People in the temple town of Puri in Odisha can now drink water straight from the tap whenever and and wherever they want to. For a country where households go to great lengths to purify their water for drinking and cooking purposes, that represents a huge leap. Ensuring tap water for drinking in every household by 2024 is the stated aim of the Centre’s Jal Jeevan Mission and crores of households are already reported to have gained access to potable water. Here’s what Puri has done and the progress on piped drinking water for the rest of the country.
How Did Puri Achieve Tap Water Connections For All?
On July 26, Odisha Chief Minister said that the ‘Sujal-Drink From Tap Mission’ is going live in Puri, the coastal town famous for the Jagannath Temple and the annual Rath Yatra. The state government said that the initiative would benefit the 2.5 lakh residents of Puri and the estimated 2 crore tourists and pilgrim who visit the town every year. Importantly, the 24×7 drinking water supply would also cover about 66,000 slum dwellers.
The government has set up 120 drinking water fountains along the Grand Road leading to the Jagannath Temple and other popular places in Puri with The Telegraph adding that “100 per cent of its nearly 32,500 taps were fitted with meters" to facilitate the launch of the scheme.
How Will Water Quality Be Tracked?
The Odisha government said that the quality of the drinking water conforms to IS 10500 specifications set by the Bureau of Indian Standards and an elaborate mechanism has been put in place to monitor and address any issues that crop up with the water supply.
To begin with, as part of its ‘Drink From Tap Mission‘, the state government is setting up laboratories in ‘Public-Private Partnership’ (PPP) mode for “regular water quality monitoring and surveillance across all major cities and towns… to ensure third-party quality monitoring". Mobile van laboratories have been deployed for on-site testing and addresssing water quality issues while a centralised monitoring and tracking system for customer complaints has been put in place that utilises a geographical information systems (GIS) and enables real-time monitoring of field data.
Further, a centralised customer care system has been set up for registering complaints related to water supply and quality while “exclusive mobile crews have been set up with dedicated vehicles and equipment for immediate response to leakages and supply-related incidence management".
Additionally, to win public trust on the question of drinking water straight from the tap, the state government is installing LED boards at public places to share “real-time online water quality data".
Who Are ‘Jalsathis’?
A highlight of the project, which aims to cover 114 Urban Local Bodies (ULB) in Odisha in a phased manner, benefiting a population of more than 40 lakh people, is the creation of a cadre of ‘Jalsathis’, an all-women crew drawn from self-help groups who will be responsible for distribution and consumer management at the ward level. As it seeks to reach more than 12 lakh households, the scheme will partner with 5,000 Jalsathis who will facilitate new connections, generate bills and collect charges and also accomplish field water quality testing while sensitising people on water conservation.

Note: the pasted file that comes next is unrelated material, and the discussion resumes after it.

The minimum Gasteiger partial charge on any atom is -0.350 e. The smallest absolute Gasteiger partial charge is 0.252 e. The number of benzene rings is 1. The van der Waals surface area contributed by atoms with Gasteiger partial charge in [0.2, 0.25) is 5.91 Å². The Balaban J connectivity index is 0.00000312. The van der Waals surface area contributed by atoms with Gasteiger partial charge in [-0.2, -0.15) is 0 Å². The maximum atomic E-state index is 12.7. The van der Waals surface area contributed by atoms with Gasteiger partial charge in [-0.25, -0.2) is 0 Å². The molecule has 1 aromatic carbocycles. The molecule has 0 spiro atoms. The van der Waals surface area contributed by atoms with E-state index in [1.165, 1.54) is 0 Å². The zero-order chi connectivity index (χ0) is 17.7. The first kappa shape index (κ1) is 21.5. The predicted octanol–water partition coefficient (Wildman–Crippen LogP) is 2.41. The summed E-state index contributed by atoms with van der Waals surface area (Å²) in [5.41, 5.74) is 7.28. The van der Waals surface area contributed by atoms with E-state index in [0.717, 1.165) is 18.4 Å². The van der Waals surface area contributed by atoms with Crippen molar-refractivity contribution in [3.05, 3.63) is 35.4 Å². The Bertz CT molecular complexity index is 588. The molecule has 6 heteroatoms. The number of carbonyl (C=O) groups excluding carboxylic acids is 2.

“The state government has planned to cover all urban areas of Odisha by March 2022, making it the state first to do so in India. Supplying drink-from-tap quality water to every home, similar to developed nations like USA, England, Japan, Singapore," said a statement from the Odisha government.
What Is India’s Progress On Piped Water Supply And Drinking Water From Taps?
The Narendra Modi government launched the Jal Jeevan Mission on August 15, 2019, to provide tap water supply to every rural home by 2024. A statement from the Ministry of Jal Shakti in March this year said that a total of 7.24 crore rural households, which is 38 per cent of the total are now “getting potable water through taps".
Unicef notes that less than 50 per cent of the population in India has access to safely managed drinking water while chemical contamination “mainly through fluoride and arsenic is present in 1.96 (close to 20 lakh) million dwellings". Reports earlier this year cited the UN agency as having found that about 5 crore people across 15 cities have no access to safe, affordable drinking water.
Unicef adds that water-borne diseases in India cost the country about $600 million a year with drought- and flood-prone areas among the worst affected.
According to the reply to a question in Lok Sabha, the Jal Jeevan Mission aims to provide “every rural household in the country to have potable water at service level of 55 litre per capita per day" through a functional household tap connection (FHTC) by 2024. The project is estimated to cost Rs 3.6 lakh crore of which the Centre will foot more than 55 per cent while the states will pitch in with the rest.
Further, in her 2021 Budget speech, Union Finance Minister Nirmala Sitharaman had announced the Jal Jeevan Mission (Urban) “to provide universal coverage of water supply to all households through functional taps in all 4,378 statutory towns" in the country. More than 2.6 crore households are projected to be covered under the scheme.
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